November Moth (Epirrita dilutata)
A black and grey geometer which can hardly be told apart from similar species by the naked eye. The November Moth, the Pale November Moth and the Autumnal Moth can only be identified for sure by examining the genitals. To be able to do this, the animals have to be killed and that is something we don't do. Besides: both the November Moth and the Pale November Moth are rather variable. And despite the names, all species appear in October rather than November. Judging by shape, the colour and the third band on the wing, we believe the animals in the pictures to be November Moths, but we are not absolutely sure. The species all have about the same wingspan: 38 to 44 mm.
The eggs are being laid on twigs and branches in October and November, but don't hatch untill April next year. The caterpillar appearing is green on top with a white underside. At the end and the beginning of each segment are reddish brown bands. On the back these sometimes are widened in such a way the caterpillar seems to have a reddish line on the back. The head is green and unmarked. The caterpillar of the November Moth may reach a length of some 26 mm. They are full grown by the end of july and go underground to pupate in a cocoon. The larvae live on a number of trees and shrubs, including oak and birch.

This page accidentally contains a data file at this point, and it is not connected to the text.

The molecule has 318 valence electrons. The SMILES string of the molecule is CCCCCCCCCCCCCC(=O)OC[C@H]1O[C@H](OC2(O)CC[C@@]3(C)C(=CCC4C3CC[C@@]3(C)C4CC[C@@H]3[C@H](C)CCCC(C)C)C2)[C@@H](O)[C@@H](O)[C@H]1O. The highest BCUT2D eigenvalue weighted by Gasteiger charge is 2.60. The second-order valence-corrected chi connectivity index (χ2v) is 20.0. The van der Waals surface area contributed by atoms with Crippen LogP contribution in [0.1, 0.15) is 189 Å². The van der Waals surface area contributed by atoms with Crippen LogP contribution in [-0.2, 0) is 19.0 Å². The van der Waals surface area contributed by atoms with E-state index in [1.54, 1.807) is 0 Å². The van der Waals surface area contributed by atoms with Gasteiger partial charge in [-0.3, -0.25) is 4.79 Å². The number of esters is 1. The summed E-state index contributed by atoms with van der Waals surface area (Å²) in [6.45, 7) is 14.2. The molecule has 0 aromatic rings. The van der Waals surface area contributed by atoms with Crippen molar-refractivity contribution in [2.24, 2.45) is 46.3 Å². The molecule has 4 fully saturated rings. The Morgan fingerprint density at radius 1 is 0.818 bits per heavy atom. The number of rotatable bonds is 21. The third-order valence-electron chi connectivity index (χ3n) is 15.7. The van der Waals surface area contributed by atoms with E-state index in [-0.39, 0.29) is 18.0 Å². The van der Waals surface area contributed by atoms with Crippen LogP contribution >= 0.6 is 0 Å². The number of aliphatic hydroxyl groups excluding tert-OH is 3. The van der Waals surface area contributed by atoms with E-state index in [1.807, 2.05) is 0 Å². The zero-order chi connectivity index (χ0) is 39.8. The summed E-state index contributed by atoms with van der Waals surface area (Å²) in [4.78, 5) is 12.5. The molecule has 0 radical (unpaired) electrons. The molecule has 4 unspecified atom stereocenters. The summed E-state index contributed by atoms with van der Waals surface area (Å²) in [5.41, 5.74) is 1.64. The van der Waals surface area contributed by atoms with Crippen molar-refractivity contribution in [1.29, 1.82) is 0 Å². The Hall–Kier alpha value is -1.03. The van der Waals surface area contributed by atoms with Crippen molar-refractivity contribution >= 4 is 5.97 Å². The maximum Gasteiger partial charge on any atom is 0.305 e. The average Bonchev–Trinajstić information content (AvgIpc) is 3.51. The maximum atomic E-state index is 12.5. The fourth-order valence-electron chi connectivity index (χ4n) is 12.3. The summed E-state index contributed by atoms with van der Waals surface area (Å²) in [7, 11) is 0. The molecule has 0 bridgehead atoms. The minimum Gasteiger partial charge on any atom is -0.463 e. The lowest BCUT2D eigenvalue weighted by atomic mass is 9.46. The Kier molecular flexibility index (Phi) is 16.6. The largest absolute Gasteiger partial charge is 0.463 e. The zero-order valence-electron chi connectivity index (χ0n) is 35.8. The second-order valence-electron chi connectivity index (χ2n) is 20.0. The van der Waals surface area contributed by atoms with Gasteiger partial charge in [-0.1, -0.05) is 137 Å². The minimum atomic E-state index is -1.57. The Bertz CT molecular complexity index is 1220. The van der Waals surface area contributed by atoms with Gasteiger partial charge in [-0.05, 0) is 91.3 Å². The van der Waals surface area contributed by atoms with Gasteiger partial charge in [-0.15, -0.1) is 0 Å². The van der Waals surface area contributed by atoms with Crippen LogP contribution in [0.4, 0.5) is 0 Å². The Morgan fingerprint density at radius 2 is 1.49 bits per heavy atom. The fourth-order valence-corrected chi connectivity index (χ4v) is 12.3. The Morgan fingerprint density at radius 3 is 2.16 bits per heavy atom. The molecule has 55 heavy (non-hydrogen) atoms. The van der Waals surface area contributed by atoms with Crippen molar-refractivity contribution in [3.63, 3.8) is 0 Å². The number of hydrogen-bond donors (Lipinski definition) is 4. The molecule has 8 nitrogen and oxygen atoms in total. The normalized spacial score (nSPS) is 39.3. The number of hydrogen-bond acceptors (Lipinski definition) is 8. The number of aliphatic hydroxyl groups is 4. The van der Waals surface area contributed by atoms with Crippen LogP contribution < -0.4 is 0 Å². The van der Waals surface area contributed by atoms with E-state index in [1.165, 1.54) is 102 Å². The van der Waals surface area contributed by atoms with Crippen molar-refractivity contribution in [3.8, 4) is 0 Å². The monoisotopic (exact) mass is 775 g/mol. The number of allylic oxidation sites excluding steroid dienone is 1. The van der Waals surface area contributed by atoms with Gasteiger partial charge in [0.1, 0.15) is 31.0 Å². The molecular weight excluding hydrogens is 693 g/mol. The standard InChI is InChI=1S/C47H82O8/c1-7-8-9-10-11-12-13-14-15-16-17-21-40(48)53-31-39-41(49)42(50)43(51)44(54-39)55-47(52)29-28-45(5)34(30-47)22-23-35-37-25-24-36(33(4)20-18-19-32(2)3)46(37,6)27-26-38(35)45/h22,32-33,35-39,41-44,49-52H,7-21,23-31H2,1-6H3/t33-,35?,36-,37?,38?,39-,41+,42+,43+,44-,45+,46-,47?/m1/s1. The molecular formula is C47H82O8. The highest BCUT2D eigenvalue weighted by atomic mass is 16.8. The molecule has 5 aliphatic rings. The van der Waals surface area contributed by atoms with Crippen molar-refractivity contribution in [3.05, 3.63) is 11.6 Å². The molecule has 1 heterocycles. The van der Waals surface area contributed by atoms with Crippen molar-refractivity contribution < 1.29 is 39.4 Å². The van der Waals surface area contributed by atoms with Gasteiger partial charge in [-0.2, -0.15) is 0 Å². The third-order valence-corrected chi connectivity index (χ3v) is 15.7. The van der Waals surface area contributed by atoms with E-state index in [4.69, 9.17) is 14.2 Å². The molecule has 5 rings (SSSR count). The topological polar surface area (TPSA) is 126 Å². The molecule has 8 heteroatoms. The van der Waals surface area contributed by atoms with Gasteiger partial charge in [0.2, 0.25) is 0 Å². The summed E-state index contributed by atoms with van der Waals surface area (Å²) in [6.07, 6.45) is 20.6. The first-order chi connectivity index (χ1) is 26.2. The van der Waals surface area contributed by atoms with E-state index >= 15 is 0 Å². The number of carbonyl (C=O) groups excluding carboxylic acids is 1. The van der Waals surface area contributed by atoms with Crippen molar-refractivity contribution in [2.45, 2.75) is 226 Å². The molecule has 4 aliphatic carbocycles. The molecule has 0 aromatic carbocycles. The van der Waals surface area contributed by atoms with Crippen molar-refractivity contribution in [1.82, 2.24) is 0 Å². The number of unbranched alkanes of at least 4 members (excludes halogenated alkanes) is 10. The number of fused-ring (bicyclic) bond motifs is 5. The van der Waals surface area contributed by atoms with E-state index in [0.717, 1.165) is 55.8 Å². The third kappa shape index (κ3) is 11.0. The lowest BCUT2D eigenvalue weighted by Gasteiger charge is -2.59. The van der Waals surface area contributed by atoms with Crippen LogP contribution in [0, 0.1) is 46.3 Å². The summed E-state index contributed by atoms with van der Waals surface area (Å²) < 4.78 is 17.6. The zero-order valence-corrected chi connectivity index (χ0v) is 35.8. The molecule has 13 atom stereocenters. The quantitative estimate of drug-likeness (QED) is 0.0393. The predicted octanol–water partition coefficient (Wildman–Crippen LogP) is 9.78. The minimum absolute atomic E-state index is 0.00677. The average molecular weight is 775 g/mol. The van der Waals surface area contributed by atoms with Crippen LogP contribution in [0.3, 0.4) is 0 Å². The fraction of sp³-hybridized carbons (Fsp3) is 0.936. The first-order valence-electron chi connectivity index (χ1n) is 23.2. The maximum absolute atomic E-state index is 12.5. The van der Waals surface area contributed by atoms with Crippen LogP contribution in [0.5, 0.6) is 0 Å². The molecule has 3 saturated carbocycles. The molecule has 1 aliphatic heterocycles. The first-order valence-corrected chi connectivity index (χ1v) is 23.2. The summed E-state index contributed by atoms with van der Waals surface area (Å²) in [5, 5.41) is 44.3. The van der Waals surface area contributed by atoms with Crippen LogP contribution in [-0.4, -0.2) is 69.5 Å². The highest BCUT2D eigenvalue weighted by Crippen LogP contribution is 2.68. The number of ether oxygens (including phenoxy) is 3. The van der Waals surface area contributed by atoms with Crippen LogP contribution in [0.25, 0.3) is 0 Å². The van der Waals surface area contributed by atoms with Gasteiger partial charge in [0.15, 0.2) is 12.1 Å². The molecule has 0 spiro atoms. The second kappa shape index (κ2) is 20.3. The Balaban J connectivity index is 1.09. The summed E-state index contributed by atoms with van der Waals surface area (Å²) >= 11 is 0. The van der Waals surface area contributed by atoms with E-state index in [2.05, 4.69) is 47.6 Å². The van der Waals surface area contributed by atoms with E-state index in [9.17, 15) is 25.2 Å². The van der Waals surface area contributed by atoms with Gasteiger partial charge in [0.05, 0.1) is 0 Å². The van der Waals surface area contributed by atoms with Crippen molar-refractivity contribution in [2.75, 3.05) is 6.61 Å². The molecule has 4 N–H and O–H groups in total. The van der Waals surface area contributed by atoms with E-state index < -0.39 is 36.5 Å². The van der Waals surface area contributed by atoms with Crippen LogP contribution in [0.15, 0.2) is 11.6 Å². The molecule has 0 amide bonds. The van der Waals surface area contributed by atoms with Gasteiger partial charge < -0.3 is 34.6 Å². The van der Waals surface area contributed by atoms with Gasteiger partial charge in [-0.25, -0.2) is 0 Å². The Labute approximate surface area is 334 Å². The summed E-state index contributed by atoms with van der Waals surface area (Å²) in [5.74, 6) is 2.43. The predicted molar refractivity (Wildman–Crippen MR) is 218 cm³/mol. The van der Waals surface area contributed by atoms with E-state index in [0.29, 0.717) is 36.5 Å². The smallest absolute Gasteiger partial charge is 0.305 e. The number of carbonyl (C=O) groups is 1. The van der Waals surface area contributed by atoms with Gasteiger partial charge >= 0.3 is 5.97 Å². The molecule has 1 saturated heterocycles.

The November Moth flies in just one generation, mainly in October and even earlier in Northern Britain. In mild winters the last animals may be flying about to mid-December. Just like its nephews the November Moth often sits with the wings fully put together on top of the body, a posture usually found in butterflies. May fly at dusk and is regularly seen feeding on Ivy. Comes to light, usually in great numbers. Common in woodlands, parks and gardens. Widespread throughout Britain. On the continent an common species too, even though little is known about the real distribution of the three species because of the difficulties in telling them apart.